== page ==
Looking forward a few years, what do you think the biggest changes in the Argentinian medical device industry will be?

As in the rest of the world, one of the biggest challenges that the medical industry faces is to work with policymakers, healthcare professionals and non-profit organizations to elevate chronic disease management on the public agenda. Non-communicable diseases (NCD), such as heart disease and diabetes, are way above communicable disease as the world’s primary health concern. According to the World Health Organization, NCDs already account for approximately 60 percent of all deaths worldwide and that rate increases as the population ages.

For Argentina in particular, the key challenge is to work to establish a stronger presence of medical devices in the mindset of the clinical physician. In the 21st century, all physicians need to be thinking beyond pharmaceutical solutions as the future of medicine will involve many more integrated treatment options that incorporate pharmaceuticals and medical devices.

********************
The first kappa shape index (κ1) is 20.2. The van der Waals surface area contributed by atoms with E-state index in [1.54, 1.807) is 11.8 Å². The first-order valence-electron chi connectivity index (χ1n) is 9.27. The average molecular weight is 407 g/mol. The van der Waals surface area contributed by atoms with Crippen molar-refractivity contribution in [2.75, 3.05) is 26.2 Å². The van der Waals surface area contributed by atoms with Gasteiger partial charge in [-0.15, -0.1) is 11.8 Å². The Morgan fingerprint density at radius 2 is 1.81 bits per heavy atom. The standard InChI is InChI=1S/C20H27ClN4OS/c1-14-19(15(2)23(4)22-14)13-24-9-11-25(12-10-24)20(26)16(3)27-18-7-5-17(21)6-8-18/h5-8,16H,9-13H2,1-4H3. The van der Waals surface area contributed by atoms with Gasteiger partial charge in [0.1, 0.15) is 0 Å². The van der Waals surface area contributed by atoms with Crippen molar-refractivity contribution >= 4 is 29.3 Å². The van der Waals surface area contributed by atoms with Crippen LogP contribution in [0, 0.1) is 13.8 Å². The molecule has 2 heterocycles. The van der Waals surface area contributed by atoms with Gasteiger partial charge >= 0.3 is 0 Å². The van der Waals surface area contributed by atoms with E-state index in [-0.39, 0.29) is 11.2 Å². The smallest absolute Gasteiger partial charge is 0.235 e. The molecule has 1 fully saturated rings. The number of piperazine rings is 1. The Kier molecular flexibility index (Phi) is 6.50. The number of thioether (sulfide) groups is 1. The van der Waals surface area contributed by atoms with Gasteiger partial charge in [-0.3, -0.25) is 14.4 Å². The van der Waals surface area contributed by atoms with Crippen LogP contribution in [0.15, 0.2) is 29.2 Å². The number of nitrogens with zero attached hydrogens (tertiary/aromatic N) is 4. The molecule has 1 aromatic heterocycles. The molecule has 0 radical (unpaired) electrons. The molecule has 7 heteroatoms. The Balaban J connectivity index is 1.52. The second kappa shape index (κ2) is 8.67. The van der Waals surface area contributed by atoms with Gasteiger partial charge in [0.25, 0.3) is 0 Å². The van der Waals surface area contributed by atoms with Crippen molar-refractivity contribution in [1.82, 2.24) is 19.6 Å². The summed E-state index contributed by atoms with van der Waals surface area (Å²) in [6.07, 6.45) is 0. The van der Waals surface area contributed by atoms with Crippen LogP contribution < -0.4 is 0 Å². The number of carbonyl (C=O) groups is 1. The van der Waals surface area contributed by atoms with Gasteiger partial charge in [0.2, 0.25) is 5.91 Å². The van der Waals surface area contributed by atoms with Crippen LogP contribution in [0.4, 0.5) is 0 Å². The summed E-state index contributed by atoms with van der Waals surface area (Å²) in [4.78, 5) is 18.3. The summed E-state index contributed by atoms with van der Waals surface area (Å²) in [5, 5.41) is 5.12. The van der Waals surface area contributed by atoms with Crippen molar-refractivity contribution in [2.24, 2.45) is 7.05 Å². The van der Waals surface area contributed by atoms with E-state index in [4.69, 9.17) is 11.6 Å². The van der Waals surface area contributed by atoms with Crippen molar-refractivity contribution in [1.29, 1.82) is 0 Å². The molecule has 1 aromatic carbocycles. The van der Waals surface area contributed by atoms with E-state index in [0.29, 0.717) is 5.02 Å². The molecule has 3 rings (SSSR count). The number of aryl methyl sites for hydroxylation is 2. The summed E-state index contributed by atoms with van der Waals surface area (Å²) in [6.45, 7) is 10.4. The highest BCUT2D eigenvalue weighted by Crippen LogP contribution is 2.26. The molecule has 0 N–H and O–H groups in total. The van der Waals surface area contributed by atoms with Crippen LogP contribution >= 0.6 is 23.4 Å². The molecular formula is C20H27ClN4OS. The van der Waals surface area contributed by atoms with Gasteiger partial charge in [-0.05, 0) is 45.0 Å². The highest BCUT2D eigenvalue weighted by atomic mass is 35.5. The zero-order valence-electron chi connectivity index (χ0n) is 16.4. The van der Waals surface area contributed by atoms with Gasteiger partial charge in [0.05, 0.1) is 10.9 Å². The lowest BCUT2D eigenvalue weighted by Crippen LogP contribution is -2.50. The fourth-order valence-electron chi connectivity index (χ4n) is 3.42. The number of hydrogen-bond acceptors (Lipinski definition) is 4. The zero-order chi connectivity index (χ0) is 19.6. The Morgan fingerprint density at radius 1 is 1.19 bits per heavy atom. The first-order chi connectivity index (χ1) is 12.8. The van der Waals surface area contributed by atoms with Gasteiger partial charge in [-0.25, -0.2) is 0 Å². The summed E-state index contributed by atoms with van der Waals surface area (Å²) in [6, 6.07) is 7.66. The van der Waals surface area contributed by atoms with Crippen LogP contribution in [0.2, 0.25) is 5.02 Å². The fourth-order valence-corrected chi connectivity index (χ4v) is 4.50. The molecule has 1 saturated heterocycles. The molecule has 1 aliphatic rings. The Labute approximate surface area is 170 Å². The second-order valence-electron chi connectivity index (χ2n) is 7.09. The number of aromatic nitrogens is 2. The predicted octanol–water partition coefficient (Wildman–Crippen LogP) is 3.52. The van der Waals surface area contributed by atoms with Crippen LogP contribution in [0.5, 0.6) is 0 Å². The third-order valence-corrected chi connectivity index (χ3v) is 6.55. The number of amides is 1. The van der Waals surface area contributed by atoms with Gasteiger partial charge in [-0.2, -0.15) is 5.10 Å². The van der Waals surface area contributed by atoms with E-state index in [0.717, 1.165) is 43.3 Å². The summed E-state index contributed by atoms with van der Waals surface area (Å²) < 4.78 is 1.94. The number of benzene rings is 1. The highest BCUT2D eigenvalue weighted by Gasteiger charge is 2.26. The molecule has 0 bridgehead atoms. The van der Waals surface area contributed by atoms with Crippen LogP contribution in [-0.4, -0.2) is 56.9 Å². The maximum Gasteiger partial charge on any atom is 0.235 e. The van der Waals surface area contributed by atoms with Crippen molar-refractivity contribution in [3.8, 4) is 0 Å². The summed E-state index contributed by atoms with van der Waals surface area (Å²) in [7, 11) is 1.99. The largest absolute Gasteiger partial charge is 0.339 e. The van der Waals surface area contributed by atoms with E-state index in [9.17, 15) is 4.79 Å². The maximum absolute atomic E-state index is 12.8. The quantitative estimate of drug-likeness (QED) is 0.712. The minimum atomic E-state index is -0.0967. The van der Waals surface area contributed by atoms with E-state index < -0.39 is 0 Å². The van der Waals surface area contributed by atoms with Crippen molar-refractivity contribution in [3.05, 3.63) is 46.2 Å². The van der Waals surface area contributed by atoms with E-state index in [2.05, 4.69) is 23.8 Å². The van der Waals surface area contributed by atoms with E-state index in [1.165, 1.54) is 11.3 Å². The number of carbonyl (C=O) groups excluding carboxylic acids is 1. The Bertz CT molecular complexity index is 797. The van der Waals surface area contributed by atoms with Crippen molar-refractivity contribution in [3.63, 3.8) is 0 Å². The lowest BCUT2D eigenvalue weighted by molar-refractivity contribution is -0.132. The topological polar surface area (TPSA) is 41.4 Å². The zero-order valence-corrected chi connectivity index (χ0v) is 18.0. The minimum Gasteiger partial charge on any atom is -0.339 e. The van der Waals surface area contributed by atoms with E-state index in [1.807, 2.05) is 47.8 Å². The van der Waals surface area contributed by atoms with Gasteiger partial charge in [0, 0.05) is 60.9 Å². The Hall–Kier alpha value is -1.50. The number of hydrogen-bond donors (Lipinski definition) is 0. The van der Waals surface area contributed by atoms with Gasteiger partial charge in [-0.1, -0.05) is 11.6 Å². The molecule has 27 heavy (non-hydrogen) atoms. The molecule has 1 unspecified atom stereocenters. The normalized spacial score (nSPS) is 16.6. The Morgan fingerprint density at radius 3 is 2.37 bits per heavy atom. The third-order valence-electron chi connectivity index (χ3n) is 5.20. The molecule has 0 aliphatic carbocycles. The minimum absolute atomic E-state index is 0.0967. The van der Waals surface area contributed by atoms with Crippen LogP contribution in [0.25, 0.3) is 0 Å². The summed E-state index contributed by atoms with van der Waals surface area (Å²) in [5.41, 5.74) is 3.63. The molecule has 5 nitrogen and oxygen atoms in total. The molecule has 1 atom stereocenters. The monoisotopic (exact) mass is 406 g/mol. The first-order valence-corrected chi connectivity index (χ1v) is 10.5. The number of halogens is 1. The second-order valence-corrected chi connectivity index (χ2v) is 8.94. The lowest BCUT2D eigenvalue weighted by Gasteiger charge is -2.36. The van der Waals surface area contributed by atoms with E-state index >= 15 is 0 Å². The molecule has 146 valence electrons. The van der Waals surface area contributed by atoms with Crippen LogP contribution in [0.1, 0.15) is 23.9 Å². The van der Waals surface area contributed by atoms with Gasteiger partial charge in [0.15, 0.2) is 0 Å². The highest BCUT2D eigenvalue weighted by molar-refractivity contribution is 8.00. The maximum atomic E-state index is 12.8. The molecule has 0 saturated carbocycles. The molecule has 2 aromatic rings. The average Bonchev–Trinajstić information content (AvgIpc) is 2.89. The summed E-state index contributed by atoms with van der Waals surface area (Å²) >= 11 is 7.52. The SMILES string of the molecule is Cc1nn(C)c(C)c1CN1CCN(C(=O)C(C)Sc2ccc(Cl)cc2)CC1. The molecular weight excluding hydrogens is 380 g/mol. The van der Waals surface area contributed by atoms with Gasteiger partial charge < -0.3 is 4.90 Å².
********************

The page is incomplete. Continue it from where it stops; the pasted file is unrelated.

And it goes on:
Could you tell us a bit about yourself, and what motivated your decision to join Medtronic?